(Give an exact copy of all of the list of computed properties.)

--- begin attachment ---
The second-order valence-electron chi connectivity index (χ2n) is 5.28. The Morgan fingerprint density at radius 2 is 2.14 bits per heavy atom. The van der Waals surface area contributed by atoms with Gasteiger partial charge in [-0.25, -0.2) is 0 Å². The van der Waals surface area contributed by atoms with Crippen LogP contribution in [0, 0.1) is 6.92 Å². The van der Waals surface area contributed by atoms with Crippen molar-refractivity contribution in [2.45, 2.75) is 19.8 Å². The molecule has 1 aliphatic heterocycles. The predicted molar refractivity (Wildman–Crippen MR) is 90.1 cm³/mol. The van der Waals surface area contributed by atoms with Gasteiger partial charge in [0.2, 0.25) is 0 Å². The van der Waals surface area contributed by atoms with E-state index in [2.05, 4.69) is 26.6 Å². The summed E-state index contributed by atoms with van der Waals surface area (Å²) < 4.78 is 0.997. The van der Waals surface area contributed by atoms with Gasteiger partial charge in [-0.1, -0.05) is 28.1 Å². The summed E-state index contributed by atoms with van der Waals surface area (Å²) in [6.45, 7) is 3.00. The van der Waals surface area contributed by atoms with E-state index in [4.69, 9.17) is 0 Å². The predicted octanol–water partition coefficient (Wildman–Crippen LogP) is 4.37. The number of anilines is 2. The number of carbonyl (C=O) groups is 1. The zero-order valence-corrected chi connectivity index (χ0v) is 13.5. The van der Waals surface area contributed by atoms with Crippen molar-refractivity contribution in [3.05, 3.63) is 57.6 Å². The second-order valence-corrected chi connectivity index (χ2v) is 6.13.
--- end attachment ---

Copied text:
The second-order valence-electron chi connectivity index (χ2n) is 5.28. The Morgan fingerprint density at radius 2 is 2.14 bits per heavy atom. The van der Waals surface area contributed by atoms with Gasteiger partial charge in [-0.25, -0.2) is 0 Å². The van der Waals surface area contributed by atoms with Crippen LogP contribution in [0, 0.1) is 6.92 Å². The van der Waals surface area contributed by atoms with Crippen molar-refractivity contribution in [2.45, 2.75) is 19.8 Å². The molecule has 1 aliphatic heterocycles. The predicted molar refractivity (Wildman–Crippen MR) is 90.1 cm³/mol. The van der Waals surface area contributed by atoms with Gasteiger partial charge in [0.2, 0.25) is 0 Å². The van der Waals surface area contributed by atoms with E-state index in [2.05, 4.69) is 26.6 Å². The summed E-state index contributed by atoms with van der Waals surface area (Å²) < 4.78 is 0.997. The van der Waals surface area contributed by atoms with Gasteiger partial charge in [-0.1, -0.05) is 28.1 Å². The summed E-state index contributed by atoms with van der Waals surface area (Å²) in [6.45, 7) is 3.00. The van der Waals surface area contributed by atoms with E-state index in [4.69, 9.17) is 0 Å². The predicted octanol–water partition coefficient (Wildman–Crippen LogP) is 4.37. The number of anilines is 2. The number of carbonyl (C=O) groups is 1. The zero-order valence-corrected chi connectivity index (χ0v) is 13.5. The van der Waals surface area contributed by atoms with Crippen molar-refractivity contribution in [3.05, 3.63) is 57.6 Å². The second-order valence-corrected chi connectivity index (χ2v) is 6.13.